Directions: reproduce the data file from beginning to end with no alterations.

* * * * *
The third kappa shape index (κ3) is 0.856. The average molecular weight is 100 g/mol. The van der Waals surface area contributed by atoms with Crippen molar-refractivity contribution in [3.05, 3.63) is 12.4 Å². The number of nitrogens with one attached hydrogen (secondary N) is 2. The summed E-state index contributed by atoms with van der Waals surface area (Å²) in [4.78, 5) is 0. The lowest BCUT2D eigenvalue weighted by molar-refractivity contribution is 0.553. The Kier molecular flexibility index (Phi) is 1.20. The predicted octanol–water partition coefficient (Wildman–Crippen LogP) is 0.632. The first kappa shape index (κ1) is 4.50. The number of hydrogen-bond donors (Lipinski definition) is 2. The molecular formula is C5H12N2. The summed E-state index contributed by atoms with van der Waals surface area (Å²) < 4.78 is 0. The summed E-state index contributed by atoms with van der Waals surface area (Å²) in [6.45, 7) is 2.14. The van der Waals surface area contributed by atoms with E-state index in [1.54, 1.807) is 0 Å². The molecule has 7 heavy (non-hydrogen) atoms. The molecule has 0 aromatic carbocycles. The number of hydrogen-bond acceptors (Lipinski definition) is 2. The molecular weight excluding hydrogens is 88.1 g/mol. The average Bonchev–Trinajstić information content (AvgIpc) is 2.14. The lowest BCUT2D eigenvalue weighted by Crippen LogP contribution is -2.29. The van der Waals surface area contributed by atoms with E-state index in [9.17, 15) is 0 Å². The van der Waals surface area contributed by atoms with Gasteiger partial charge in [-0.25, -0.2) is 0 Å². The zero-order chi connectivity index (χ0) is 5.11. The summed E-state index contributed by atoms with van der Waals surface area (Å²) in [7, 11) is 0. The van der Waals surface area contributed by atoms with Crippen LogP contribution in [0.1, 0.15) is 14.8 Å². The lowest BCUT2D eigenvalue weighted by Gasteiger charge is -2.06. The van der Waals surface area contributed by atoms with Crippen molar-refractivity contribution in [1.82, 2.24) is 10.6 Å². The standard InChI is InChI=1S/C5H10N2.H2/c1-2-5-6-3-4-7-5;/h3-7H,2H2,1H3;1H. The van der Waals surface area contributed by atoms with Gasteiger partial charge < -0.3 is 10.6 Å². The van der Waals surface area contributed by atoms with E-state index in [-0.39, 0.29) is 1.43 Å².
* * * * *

The third kappa shape index (κ3) is 0.856. The average molecular weight is 100 g/mol. The van der Waals surface area contributed by atoms with Crippen molar-refractivity contribution in [3.05, 3.63) is 12.4 Å². The number of nitrogens with one attached hydrogen (secondary N) is 2. The summed E-state index contributed by atoms with van der Waals surface area (Å²) in [4.78, 5) is 0. The lowest BCUT2D eigenvalue weighted by molar-refractivity contribution is 0.553. The Kier molecular flexibility index (Phi) is 1.20. The predicted octanol–water partition coefficient (Wildman–Crippen LogP) is 0.632. The first kappa shape index (κ1) is 4.50. The number of hydrogen-bond donors (Lipinski definition) is 2. The molecular formula is C5H12N2. The summed E-state index contributed by atoms with van der Waals surface area (Å²) < 4.78 is 0. The summed E-state index contributed by atoms with van der Waals surface area (Å²) in [6.45, 7) is 2.14. The van der Waals surface area contributed by atoms with E-state index in [1.54, 1.807) is 0 Å². The molecule has 7 heavy (non-hydrogen) atoms. The molecule has 0 aromatic carbocycles. The number of hydrogen-bond acceptors (Lipinski definition) is 2. The molecular weight excluding hydrogens is 88.1 g/mol. The average Bonchev–Trinajstić information content (AvgIpc) is 2.14. The lowest BCUT2D eigenvalue weighted by Crippen LogP contribution is -2.29. The van der Waals surface area contributed by atoms with E-state index in [9.17, 15) is 0 Å². The van der Waals surface area contributed by atoms with Gasteiger partial charge in [-0.25, -0.2) is 0 Å². The zero-order chi connectivity index (χ0) is 5.11. The summed E-state index contributed by atoms with van der Waals surface area (Å²) in [7, 11) is 0. The van der Waals surface area contributed by atoms with Crippen LogP contribution in [0.1, 0.15) is 14.8 Å². The lowest BCUT2D eigenvalue weighted by Gasteiger charge is -2.06. The van der Waals surface area contributed by atoms with Crippen molar-refractivity contribution in [1.82, 2.24) is 10.6 Å². The standard InChI is InChI=1S/C5H10N2.H2/c1-2-5-6-3-4-7-5;/h3-7H,2H2,1H3;1H. The van der Waals surface area contributed by atoms with Gasteiger partial charge < -0.3 is 10.6 Å². The van der Waals surface area contributed by atoms with E-state index in [-0.39, 0.29) is 1.43 Å².